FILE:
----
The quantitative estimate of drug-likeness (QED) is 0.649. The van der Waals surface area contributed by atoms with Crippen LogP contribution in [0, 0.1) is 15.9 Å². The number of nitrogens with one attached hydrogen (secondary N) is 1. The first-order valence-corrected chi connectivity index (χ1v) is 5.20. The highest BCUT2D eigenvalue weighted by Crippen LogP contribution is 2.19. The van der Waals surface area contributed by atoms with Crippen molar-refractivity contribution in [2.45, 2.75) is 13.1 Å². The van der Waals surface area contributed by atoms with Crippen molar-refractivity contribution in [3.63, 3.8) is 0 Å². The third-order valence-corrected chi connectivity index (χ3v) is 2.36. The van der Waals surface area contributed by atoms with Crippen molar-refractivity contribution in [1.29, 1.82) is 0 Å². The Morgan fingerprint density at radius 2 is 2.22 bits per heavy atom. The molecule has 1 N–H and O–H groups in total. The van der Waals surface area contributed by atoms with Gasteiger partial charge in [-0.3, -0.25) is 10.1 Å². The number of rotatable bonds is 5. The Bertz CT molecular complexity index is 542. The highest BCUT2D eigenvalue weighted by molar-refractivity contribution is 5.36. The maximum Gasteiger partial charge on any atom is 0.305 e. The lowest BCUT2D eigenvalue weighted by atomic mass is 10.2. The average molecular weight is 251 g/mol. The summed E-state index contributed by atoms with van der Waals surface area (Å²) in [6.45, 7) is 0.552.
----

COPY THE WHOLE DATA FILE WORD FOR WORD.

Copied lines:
The quantitative estimate of drug-likeness (QED) is 0.649. The van der Waals surface area contributed by atoms with Crippen LogP contribution in [0, 0.1) is 15.9 Å². The number of nitrogens with one attached hydrogen (secondary N) is 1. The first-order valence-corrected chi connectivity index (χ1v) is 5.20. The highest BCUT2D eigenvalue weighted by Crippen LogP contribution is 2.19. The van der Waals surface area contributed by atoms with Crippen molar-refractivity contribution in [2.45, 2.75) is 13.1 Å². The van der Waals surface area contributed by atoms with Crippen molar-refractivity contribution in [3.63, 3.8) is 0 Å². The third-order valence-corrected chi connectivity index (χ3v) is 2.36. The van der Waals surface area contributed by atoms with Crippen molar-refractivity contribution in [1.29, 1.82) is 0 Å². The Morgan fingerprint density at radius 2 is 2.22 bits per heavy atom. The molecule has 1 N–H and O–H groups in total. The van der Waals surface area contributed by atoms with Gasteiger partial charge in [-0.3, -0.25) is 10.1 Å². The number of rotatable bonds is 5. The Bertz CT molecular complexity index is 542. The highest BCUT2D eigenvalue weighted by molar-refractivity contribution is 5.36. The maximum Gasteiger partial charge on any atom is 0.305 e. The lowest BCUT2D eigenvalue weighted by atomic mass is 10.2. The average molecular weight is 251 g/mol. The summed E-state index contributed by atoms with van der Waals surface area (Å²) in [6.45, 7) is 0.552.